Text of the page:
Come and see some iconic aircraft from the cold war era.

The Aviation Museum has a unique collection of British aircraft from the “golden age” of British aircraft manufacture. From the end of WWII until the 1970’s British aircraft designers produced some of the most innovative and advanced aircraft of the day. From post war to cold war, this museum clearly shows that timeline in aviation terms. In this collection there are examples from the major manufacturers of this period. Amongst the list are classic names such as:-

  • Avro
  • Hawker
  • Gloster
  • De Havilland
  • English Electric
  • Blackburn
  • Percival

Avro Shackleton Mk3 Ph3

The “Shackleton” was a development of the Lincoln, on the 2nd of September 1955 the Shackleton M.R.3 (WR970), made it’s maiden flight. Superficially similar to it’s predecessors (M.R.1 and M.R.2), the M.R.3 was in fact considerably different, so much so that a new design number was allocated to this mark, the Avro 716.

English Electric Lightning F53

The Lightning was small in export terms, only Saudi Arabia and Kuwait placed orders for an export version in December 1965. The single seat fighters were modified variants of the F.3s designated as F.53s. The variant had much needed additional fuel tank capacity with the addition of a long ventral tank. The UK F6 variant was later updated, based on the modifications embodied in the F53.

Blackburn Buccaneer S1

The “Buccaneer’ first flew on the 30th of April 1958, with service trials being carried out on HMS Victorious from June 1959. The aircraft entered service in March 1961 with 700Z flight and became operational with 801 squadron in July 1962. It equipped a number of squadrons, 700Z (1961-63), 736 (1966-70), 800 (1964-66), 801 (1962-65), 809 (1963-65). It was phased out of Naval service in December 1970.

Hawker Sea Hawk F.B.6

The first variant of the Sea Hawk (F 1) designated as the Hawker P1040 frst flew on the 3rd of September 1948. The FGA 6’s maiden flight was in 1955 and it entered service in June of that same year. Deck landing trials were carried out on HMS Eagle in 1952 after which it was declared to have “excellent” deck landing characteristics. The final variant of the Sea Hawk was very highly regarded by the pilots who flew it.

Gloster Meteor T.7

The prototype trainer made its first flight on the 19th of March 1948 and the Meteor T.7’s maiden flight was on the 26th of October 1948. The type entered service with the RAF in December 1948. Meteors were the first jet trainers in service and marked the end of the conversion from piston powered aircraft to jets. Over 680 Meteor T.7 aircraft were built with orders coming from the Royal Navy and overseas.

de Havilland Venom F.B 50 MK. 1

The Venom succeeded the widely used Vampire. The prototype Venom (WV 612) first flew on the 2nd of September 1949. Despite a cutback in initial orders, over 370 F.B.1s were built. A large number of these were used to equip squadrons based in Germany as a part of the 2nd Tactical Air Force.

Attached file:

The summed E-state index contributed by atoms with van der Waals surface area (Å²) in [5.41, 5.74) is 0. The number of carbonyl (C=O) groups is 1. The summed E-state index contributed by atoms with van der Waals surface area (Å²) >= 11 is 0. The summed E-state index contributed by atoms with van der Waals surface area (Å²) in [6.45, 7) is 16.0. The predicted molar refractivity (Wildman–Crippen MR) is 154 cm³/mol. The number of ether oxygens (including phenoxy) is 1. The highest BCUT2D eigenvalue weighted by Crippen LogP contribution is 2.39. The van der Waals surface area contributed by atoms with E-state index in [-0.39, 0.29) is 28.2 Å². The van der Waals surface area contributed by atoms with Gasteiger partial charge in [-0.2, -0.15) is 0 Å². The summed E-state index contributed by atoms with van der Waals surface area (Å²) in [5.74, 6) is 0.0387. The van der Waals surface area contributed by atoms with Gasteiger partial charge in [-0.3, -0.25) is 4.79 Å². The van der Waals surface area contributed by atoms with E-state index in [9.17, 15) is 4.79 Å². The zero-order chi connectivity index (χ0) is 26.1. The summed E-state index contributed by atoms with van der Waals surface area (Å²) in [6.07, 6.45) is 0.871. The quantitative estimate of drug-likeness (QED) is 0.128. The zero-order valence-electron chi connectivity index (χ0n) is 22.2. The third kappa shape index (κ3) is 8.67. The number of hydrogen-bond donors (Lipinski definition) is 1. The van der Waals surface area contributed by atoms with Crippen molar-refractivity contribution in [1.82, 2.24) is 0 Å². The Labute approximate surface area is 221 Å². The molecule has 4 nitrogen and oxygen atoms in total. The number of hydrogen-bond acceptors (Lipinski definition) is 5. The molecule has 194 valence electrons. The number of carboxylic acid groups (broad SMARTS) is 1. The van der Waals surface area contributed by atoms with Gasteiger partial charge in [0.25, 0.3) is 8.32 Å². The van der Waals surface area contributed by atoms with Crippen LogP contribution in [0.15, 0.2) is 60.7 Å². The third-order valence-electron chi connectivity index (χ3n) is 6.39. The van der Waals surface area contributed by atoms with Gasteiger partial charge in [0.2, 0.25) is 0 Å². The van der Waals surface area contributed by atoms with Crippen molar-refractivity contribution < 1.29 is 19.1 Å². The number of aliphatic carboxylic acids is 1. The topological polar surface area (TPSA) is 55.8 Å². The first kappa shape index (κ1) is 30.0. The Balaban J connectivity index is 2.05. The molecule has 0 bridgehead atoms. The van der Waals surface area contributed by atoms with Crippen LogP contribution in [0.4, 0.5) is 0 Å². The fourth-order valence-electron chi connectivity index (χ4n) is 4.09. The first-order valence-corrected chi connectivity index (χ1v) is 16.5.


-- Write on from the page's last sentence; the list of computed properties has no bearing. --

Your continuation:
de Havilland Sea Vixen TT.8

The prototype Sea Vixen made its maiden flight on the 26th of September 1951. The production aircrafts maiden flight was on the 20th of March 1956 with the first front line squdron being equipped from the 2nd of July 1959. The FAW 2 variant first flew on the 8th of March 1963 and entered serevice with No. 899 squadron in December 1963.

Hawker Harrier G.R.3

Harrier, the world’s first Vertical Take Off and Landing jet aircraft to enter military service.
The first Harrier to fly was XV276 on the 31st of August 1966, this was one of six development aircraft. The first production aircraft (XV738) made its maiden flight on the 28th of December 1967.

Hawker Hunter T.7B

Sidney Camm became Chief Designer of Hawkers in 1926, and remained in that post until his death in 1966.
Camm and his team set to work, with a new design given the company designation Type 1067 which took shape in late 1948. Metal was cut for the first prototypes in late 1949, the first aircraft being finished in July 1951.

Percival Sea Prince T.1.

The Sea Prince first flew on the 24th of March 1948. Two variants were ordered by the Fleet Air Arm – one version was to be used for communication and the other as a training aircraft. The trainer version was given the annotation of Sea Prince T1. Sea Prince aircraft were based upon the civilian Percival Prince.  

Our Display Approach

One of the main criteria we have with our displays is to make sure they are photography friendly.  This means we try to make sure wherever possible clutter is removed from around our displays and barriers are kept to a minimum.

Some Of the Engines On Display

Some Of the Engines On Display

Explore the range of engines on display

From four cylinder to modern turbofan the museum has a huge collection of British aircraft engines from likes of De Havilland, Bristol and Rolls Royce.

Gatwick Display Area and Models

Discover the history of Gatwick Airport from conception to modern day and browse the memorabilia of airlines that are no longer with us but played a major role in commercial aviation. 

Investigate aviation in miniature with our extensive collection of radio controlled and static models.